04.9 Make safe & towing

When is an EV traction battery fire declared safe?

Bearing in mind the risk of reignition, many fire agencies & safety organisations are creating best practice SOPs that take into account the following make safe challenges that have arisen at past global incidents.

Clean up of battery cells & debris

Contamination & water run off

In several cases we studied, the force of impact caused individual lithium ion battery cells to be scattered across the area; remember that some vehicles may have thousands of individual cells within the battery pack. For example, some Teslas have between 4000 & 8000 cylindrical cells (known as 18650s).

A single battery cell sits between 4.2V when fully charged & 3.2V when empty. Therefore, there is a risk to emergency responders in the clean up of scattered battery cells.

Best practice for gathering scattered cells for some fire agencies includes using insulated tools & wearing protective clothing. Cells can be collected & dropped into a bucket of water for transport & storage.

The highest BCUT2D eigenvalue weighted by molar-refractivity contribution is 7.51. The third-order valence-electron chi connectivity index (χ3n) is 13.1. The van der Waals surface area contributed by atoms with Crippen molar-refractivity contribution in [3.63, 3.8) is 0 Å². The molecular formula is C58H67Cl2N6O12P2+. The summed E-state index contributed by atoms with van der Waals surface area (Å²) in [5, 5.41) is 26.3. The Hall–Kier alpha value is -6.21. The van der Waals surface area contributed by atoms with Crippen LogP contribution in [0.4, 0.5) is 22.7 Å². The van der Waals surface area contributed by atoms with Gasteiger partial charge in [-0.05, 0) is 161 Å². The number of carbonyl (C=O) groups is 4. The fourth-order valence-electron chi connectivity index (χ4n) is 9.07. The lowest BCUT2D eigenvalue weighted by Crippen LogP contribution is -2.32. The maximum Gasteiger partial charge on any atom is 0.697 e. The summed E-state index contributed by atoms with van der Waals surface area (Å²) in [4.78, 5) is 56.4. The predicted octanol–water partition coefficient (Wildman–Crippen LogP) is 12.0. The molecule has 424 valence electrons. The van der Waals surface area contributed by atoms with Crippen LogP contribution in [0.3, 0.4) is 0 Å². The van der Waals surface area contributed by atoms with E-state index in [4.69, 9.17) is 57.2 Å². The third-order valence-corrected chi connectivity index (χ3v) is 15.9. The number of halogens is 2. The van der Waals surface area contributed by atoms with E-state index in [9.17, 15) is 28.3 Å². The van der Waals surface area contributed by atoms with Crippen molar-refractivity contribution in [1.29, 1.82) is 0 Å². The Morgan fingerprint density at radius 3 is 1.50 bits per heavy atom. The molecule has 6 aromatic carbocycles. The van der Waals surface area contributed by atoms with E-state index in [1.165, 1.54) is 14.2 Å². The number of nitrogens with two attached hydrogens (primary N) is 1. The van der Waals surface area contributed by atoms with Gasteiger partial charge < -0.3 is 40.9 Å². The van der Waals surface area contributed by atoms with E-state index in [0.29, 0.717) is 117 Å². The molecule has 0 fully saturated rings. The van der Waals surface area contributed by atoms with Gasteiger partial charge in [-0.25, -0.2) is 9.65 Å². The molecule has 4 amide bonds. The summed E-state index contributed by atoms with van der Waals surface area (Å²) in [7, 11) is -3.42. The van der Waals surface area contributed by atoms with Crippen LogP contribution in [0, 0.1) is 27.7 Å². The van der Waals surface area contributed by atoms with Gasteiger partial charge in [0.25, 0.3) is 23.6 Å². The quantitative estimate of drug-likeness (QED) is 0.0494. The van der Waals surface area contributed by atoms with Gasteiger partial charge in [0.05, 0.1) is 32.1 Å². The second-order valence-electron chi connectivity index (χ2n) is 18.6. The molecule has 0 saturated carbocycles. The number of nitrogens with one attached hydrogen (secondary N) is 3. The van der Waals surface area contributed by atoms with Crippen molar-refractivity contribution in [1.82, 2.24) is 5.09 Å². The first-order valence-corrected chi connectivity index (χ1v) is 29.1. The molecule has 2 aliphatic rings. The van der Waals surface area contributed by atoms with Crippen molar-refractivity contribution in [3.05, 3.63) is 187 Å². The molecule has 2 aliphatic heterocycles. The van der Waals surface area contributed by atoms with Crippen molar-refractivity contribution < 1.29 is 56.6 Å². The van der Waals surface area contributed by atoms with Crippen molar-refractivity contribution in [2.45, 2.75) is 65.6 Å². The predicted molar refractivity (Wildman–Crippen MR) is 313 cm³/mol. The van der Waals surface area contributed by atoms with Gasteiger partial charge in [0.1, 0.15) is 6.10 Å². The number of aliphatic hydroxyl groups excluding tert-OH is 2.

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Cells sit at 4.2V when fully charged & 3.2V low charge.

Consideration should be given to professional cleaning of firefighting PPC, & wash down of hoses, tools & trucks. 

The amount of water used in suppression & the areas to which it ran off, should also be considered &/or reported to the relevant environmental authority.

EV traction battery fires that have occurred in enclosed spaces may need heavy duty cleaning to completely remove toxic particulates.

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When can the vehicle be towed? (Always monitor for reignition!)

Once flames are suppressed & the signs of thermal runaway have ceased. 

 

The Netherlands Institute for Safety (IFV) states the vehicle is generally considered to be safe to tow once the traction battery has remained at an ambient temperature for 15-30 minutes.

 

Monitoring should be done using a thermal imaging camera & listening for the hissing & popping noises that indicate thermal runaway may still be occurring.

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